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Research Says Window of Opportunity to Treat Some Stroke Patients may be Longer Than 3 Hours

by Kathy Jones on  September 30, 2011 at 11:59 PM Research News   - G J E 4
The window of opportunity to treat some stroke patients may be longer than three hours, says a new study. Three hours is the standard timeframe that has been referenced in medicine since the 1990s.
 Research Says Window of Opportunity to Treat Some Stroke Patients may be Longer Than 3 Hours
Research Says Window of Opportunity to Treat Some Stroke Patients may be Longer Than 3 Hours
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Senior author Ashfaq Shuaib at the University of Alberta stated that brain cell death after a stroke may not be complete for hours or even days after a stroke, meaning that stroke victims may have a longer window of opportunity to receive treatment than originally suspected.

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According to Shuaib, cell death can be complete within as little as an hour in some people following a stroke, while other patients have viable brain tissue and cells for days or indefinitely after a stroke.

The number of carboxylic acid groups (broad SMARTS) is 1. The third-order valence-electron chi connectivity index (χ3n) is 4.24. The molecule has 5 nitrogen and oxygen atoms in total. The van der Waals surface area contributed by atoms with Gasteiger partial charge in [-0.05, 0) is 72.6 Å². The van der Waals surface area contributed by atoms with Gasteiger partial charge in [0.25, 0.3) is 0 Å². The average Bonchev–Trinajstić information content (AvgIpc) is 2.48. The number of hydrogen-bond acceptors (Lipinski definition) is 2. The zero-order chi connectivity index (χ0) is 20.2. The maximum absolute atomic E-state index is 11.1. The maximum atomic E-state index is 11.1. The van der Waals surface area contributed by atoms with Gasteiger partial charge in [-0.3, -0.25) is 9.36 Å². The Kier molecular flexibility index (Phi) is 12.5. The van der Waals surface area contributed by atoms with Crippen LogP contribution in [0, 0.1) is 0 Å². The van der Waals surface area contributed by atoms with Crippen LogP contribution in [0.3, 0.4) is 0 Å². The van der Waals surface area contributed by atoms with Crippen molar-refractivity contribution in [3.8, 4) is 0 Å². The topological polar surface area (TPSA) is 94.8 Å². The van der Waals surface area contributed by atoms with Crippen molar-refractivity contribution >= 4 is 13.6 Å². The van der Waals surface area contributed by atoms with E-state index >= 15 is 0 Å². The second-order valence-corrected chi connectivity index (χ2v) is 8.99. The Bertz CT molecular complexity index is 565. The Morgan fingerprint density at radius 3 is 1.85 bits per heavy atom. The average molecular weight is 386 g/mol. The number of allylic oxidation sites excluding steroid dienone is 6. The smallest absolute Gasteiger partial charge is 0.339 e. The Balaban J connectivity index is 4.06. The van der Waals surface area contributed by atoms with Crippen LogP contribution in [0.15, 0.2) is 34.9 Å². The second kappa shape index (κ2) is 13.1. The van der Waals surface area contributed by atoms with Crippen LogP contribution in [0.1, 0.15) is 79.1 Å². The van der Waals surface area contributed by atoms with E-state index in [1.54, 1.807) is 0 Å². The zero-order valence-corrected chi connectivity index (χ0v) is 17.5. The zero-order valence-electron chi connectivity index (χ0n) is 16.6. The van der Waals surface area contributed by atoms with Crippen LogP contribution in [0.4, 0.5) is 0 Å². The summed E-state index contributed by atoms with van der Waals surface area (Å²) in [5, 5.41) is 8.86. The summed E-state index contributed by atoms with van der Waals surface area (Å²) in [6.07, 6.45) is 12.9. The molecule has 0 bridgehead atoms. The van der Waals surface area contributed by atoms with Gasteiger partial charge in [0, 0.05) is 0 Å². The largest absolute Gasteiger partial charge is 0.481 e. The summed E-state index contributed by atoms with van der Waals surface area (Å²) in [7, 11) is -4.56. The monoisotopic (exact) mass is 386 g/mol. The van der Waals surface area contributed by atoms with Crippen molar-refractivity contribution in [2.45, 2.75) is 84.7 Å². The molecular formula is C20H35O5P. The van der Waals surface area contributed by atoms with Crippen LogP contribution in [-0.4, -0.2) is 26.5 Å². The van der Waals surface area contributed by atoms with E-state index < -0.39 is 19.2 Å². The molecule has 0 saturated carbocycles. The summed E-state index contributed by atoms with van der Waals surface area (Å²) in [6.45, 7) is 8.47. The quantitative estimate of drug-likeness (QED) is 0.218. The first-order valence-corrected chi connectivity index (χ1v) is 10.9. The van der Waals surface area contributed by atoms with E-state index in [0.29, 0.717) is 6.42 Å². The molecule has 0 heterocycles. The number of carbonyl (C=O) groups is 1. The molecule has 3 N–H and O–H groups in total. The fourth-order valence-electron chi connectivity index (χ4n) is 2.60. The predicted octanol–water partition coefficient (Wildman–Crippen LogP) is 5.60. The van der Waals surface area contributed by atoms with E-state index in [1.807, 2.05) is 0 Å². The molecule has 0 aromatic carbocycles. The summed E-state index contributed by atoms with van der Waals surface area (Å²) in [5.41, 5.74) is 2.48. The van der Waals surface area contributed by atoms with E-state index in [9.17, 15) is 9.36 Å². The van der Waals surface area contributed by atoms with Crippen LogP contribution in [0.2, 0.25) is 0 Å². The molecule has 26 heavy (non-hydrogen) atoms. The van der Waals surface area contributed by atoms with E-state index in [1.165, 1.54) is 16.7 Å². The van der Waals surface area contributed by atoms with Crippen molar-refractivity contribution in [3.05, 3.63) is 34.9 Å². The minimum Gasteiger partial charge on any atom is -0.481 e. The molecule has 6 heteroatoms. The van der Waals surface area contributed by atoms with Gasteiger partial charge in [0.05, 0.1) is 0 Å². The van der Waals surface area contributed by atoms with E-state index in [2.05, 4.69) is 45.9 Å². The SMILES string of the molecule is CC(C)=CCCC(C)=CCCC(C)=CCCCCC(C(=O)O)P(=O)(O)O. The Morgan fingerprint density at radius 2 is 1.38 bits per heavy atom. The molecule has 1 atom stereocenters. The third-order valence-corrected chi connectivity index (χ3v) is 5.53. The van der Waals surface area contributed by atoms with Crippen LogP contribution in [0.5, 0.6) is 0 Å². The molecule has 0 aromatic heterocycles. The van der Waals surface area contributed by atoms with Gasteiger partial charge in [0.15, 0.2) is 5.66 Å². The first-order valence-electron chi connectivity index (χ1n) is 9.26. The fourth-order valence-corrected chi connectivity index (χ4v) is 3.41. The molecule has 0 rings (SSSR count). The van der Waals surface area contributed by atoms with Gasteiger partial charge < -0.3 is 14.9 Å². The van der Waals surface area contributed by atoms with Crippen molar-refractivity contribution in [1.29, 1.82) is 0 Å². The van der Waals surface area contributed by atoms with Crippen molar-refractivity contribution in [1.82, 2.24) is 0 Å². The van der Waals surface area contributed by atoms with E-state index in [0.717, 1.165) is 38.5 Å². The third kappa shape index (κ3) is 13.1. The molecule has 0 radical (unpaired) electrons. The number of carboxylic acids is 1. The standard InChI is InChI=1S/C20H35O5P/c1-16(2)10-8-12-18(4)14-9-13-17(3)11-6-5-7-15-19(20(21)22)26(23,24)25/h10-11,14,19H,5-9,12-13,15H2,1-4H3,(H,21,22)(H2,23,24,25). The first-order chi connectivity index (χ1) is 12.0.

And with current imaging technology, physicians can determine whether brain cells are dead or have simply ceased functioning post-stroke.

"What we're recommending is, don't look at the window of time only, look at the important tissue window which may be quite prolonged in many patients," said Shuaib.

"Don't just say, 'oh this person had a stroke 4.5 hours ago, end of story.' This person may have very good tissue you could treat," he stated.

To come to the conclusion, Shuaib and colleagues at the University of Alberta reviewed stroke studies that examined the use of imaging to measure blood flow in the brain after a stroke.

The literature was written from 1980 to July 2011. His review also notes that using advanced neuroimaging, such as multi-dimensional brain CT scans and MRIs, can provide physicians important information about blood flow in the brain following a stroke.

This information could enable doctors to provide better treatment to prevent brain cells from dying, through the use of techniques to increase blood flow in the brain.

The study was published by University of Alberta medical researchers in Lancet Neurology.

Source: ANI
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